Vietnam: we giveth, we taketh away

The rich countries give approximately $2 billion a year in aid to Vietnam, which is about 4% of Vietnam’s national income.  Aid to Vietnam has inreased in recent years as the Government has pursued a successful policy of market liberalisation, which has brought down the number of people living in poverty and expanded incomes. Despite the progress that has been made, average income per head is still below $600 a year, and half of Vietnam’s 82 million people live below the poverty line.

There has been some more good news in the last few years.  The abolition of quotas on shoe imports from 1 January 2005 has given Vietnam an opportunity to begin trade its way out of poverty.  Vietnam has begun making not only sports shoes but also high quality, leather upper shoes, partly as a result of a bilateral trade agreement with the US in 2001. The shoe industry in Vietnam now employs at least half a million people, four fifths of them women; and their incomes support many more.
The EU is Vietnam’s biggest footwear market, absorbing 75% of Vietnam’s shoe exports.

This is, of course, excellent news if you want to see an end to poverty. It is not such good news if you are an Italian shoe-maker.  In July 2005, under pressure from Italy and European shoe manufacturers, the EU Commission launched an investigation into whether shoes with
leather uppers from China and Vietnam were being "dumped" in Europe at
prices below the cost of production. The Commission has until April to decide whether to recommend adding duties to shoes imported from Vietnam and China.

According to the Guardian, the Commission is considering a "tariff rate quota" which would allow a set number of shoes to be
imported, with a levy imposed on any surplus; and the European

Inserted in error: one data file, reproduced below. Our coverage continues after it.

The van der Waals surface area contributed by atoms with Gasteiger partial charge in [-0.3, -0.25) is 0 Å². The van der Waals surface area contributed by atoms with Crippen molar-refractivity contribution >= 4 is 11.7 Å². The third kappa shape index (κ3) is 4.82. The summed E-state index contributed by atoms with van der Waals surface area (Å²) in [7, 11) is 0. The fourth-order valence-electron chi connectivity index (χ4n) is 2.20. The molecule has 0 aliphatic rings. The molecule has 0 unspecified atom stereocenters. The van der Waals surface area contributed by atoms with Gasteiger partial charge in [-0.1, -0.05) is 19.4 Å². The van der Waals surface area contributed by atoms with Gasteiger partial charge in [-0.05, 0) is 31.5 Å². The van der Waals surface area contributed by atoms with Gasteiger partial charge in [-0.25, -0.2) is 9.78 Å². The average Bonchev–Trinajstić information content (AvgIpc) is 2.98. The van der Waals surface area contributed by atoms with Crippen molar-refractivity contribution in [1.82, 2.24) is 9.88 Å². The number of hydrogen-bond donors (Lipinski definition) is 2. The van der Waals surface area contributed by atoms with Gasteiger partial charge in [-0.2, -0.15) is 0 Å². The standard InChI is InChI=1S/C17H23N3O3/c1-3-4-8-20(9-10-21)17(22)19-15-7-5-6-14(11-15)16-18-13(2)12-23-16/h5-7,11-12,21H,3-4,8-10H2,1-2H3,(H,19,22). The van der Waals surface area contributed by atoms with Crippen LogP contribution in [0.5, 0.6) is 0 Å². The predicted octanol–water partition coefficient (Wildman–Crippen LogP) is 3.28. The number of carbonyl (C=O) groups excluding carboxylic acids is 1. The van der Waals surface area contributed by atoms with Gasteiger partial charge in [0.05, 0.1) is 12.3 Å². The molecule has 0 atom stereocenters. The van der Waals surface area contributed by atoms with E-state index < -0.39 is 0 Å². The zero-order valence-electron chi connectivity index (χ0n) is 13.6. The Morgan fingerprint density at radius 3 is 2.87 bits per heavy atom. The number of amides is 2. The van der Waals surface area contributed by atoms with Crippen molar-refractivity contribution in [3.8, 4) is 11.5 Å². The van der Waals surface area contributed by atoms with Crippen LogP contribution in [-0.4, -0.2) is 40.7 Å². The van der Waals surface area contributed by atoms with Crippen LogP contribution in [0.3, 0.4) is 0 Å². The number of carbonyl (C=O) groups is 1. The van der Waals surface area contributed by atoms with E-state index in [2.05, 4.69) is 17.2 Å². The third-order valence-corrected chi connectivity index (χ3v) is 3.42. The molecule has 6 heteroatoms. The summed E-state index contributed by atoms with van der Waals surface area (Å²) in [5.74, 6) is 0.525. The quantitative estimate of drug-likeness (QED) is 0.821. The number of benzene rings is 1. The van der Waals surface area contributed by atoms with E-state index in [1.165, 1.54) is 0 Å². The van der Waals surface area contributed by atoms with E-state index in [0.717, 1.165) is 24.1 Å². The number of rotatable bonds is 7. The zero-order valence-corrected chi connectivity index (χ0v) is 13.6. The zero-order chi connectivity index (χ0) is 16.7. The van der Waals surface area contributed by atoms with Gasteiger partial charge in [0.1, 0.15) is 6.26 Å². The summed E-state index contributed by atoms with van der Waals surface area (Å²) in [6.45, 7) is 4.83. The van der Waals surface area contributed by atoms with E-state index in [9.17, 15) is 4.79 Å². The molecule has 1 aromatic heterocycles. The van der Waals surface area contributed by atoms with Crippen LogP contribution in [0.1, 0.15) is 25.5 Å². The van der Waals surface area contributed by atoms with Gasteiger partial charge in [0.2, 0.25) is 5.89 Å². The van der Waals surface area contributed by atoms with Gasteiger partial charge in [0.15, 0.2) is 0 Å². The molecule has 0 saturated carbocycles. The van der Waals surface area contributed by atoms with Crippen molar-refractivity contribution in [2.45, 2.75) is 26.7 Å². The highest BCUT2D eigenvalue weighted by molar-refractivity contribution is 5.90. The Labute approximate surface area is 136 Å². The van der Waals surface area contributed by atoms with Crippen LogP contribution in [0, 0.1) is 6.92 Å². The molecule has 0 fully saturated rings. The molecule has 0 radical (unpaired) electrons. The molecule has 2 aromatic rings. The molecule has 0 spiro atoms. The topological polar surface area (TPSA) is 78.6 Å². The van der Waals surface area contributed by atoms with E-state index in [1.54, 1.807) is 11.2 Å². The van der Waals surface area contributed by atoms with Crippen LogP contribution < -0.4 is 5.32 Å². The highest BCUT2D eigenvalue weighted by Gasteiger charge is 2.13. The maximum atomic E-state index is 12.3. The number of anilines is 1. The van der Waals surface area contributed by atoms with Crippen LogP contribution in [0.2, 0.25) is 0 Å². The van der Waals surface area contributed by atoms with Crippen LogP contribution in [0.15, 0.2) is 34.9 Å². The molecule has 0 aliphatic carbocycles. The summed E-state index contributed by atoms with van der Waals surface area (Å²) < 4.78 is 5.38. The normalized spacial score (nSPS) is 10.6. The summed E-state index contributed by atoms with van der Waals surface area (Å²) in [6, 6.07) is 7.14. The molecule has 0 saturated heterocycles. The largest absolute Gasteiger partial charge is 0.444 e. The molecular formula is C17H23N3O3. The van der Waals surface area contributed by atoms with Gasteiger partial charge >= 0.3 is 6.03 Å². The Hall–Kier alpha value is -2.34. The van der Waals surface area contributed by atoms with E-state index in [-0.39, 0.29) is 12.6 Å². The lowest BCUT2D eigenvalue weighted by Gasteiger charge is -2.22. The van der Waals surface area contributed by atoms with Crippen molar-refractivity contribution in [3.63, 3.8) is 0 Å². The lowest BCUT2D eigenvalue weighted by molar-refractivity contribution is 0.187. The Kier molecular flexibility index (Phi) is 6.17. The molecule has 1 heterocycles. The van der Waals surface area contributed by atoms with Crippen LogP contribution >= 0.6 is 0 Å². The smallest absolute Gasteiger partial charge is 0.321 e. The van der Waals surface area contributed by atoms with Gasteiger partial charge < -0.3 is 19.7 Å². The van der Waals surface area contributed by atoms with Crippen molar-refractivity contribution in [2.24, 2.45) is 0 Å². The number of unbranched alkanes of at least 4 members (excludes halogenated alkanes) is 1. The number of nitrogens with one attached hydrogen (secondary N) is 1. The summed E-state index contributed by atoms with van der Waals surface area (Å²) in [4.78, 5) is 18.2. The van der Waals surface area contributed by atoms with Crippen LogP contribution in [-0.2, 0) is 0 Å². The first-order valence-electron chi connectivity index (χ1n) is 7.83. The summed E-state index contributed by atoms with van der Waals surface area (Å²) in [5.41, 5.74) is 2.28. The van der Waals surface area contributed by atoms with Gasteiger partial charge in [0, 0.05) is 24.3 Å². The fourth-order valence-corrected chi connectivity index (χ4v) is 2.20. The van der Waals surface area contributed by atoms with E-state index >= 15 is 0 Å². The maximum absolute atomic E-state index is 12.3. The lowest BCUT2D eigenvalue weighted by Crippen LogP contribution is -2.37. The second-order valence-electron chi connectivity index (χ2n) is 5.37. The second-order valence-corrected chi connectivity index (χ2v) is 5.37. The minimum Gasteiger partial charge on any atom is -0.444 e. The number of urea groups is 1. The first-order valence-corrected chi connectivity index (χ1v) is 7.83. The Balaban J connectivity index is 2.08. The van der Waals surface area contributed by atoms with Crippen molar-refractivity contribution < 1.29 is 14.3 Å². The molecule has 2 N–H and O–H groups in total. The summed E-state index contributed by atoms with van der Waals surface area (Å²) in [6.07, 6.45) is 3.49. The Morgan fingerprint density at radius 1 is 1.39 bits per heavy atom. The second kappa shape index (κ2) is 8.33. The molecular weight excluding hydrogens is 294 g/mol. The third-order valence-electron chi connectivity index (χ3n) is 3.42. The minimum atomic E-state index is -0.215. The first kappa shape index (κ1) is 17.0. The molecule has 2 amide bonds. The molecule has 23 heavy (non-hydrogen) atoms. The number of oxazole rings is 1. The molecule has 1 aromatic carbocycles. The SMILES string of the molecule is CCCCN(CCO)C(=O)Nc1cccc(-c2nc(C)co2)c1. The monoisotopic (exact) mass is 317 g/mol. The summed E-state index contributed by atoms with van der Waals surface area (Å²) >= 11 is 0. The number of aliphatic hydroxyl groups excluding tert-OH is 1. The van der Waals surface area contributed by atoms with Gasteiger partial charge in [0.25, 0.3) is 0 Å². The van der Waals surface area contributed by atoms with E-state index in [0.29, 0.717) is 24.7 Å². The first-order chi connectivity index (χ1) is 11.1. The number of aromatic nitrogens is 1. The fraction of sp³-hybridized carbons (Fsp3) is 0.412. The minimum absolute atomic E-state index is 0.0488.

Branded Footwear Coalition, which has denounced the Commission’s investigations, is proposing a "minimum import price". 

So it looks as if European consumers are going to be asked to spend about $10-20 extra on each pair of shoes, in order to protect an unprofitable industry in Europe, to keep the people of Vietnam poor, so that we can go on giving them aid. 

How hard is it for people to understand that it would be in our interests and the interests of the people of Vietnam for us to buy the shoes that they can make more cheaply than we can? 

 

5 comments on “Vietnam: we giveth, we taketh away”

  1. Stop the aid and buy the shoes.  What could be easier to understand?

    Owen replies: I’ll be happy to buy the shoes, and stop the aid when the people of Vietnam no longer need it. 

  2. I guess it’s pretty hard to understand. I know plenty of people who think it’s immoral to buy goods manufactured in poor countries (sweatshops are for boycotting). I blame the Groan.

    Owen replies: we need to explain this to people. 

  3. Well then, you give the aid, Owen, but stop taxing me to give it too. 

    Owen replies: I am not taxing you.  I am voting for a democratically elected government which taxes you.  I personally don’t want to pay taxes which are used for maintaining UK nuclear weapons, or for building roads, or subsidizing farmers.  And I will argue against spending taxpayers’ money on such things.  But I don’t dispute the right of a country to elect a government that collects taxes and spends the money on things that not every citizen would choose to pay for.

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Owen Barder

Owen is Senior Fellow and Director for Europe at the Center for Global Development and a Visiting Professor in Practice at the London School of Economics. Owen was a civil servant for a quarter of a century, working in Number 10, the Treasury and the Department for International Development. Owen hosts the Development Drums podcast, and is the author Running for Fitness, the book and website. Owen is on Twitter and